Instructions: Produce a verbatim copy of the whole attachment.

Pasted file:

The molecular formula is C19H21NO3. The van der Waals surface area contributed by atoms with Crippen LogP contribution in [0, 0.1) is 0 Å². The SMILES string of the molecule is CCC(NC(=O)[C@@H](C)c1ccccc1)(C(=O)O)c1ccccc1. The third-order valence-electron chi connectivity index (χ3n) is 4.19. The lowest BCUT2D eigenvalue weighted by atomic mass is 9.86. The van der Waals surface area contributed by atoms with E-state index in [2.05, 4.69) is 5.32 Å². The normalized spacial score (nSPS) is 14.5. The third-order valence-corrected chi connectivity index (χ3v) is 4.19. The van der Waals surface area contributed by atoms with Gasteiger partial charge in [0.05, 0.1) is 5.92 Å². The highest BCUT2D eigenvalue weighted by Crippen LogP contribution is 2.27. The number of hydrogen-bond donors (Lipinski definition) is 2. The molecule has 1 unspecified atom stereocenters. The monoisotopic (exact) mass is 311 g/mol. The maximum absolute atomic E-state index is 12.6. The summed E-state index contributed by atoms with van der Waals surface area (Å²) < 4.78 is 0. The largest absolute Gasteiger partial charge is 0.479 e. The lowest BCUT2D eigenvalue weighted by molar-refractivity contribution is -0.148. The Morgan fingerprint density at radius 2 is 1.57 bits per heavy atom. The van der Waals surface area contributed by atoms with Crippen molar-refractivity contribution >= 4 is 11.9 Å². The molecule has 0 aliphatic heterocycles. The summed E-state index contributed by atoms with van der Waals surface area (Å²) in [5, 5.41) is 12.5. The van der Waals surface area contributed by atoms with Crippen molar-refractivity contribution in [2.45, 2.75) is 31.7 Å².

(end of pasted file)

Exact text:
The molecular formula is C19H21NO3. The van der Waals surface area contributed by atoms with Crippen LogP contribution in [0, 0.1) is 0 Å². The SMILES string of the molecule is CCC(NC(=O)[C@@H](C)c1ccccc1)(C(=O)O)c1ccccc1. The third-order valence-electron chi connectivity index (χ3n) is 4.19. The lowest BCUT2D eigenvalue weighted by atomic mass is 9.86. The van der Waals surface area contributed by atoms with E-state index in [2.05, 4.69) is 5.32 Å². The normalized spacial score (nSPS) is 14.5. The third-order valence-corrected chi connectivity index (χ3v) is 4.19. The van der Waals surface area contributed by atoms with Gasteiger partial charge in [0.05, 0.1) is 5.92 Å². The highest BCUT2D eigenvalue weighted by Crippen LogP contribution is 2.27. The number of hydrogen-bond donors (Lipinski definition) is 2. The molecule has 1 unspecified atom stereocenters. The monoisotopic (exact) mass is 311 g/mol. The maximum absolute atomic E-state index is 12.6. The summed E-state index contributed by atoms with van der Waals surface area (Å²) < 4.78 is 0. The largest absolute Gasteiger partial charge is 0.479 e. The lowest BCUT2D eigenvalue weighted by molar-refractivity contribution is -0.148. The Morgan fingerprint density at radius 2 is 1.57 bits per heavy atom. The van der Waals surface area contributed by atoms with Crippen molar-refractivity contribution >= 4 is 11.9 Å². The molecule has 0 aliphatic heterocycles. The summed E-state index contributed by atoms with van der Waals surface area (Å²) in [5, 5.41) is 12.5. The van der Waals surface area contributed by atoms with Crippen molar-refractivity contribution in [2.45, 2.75) is 31.7 Å².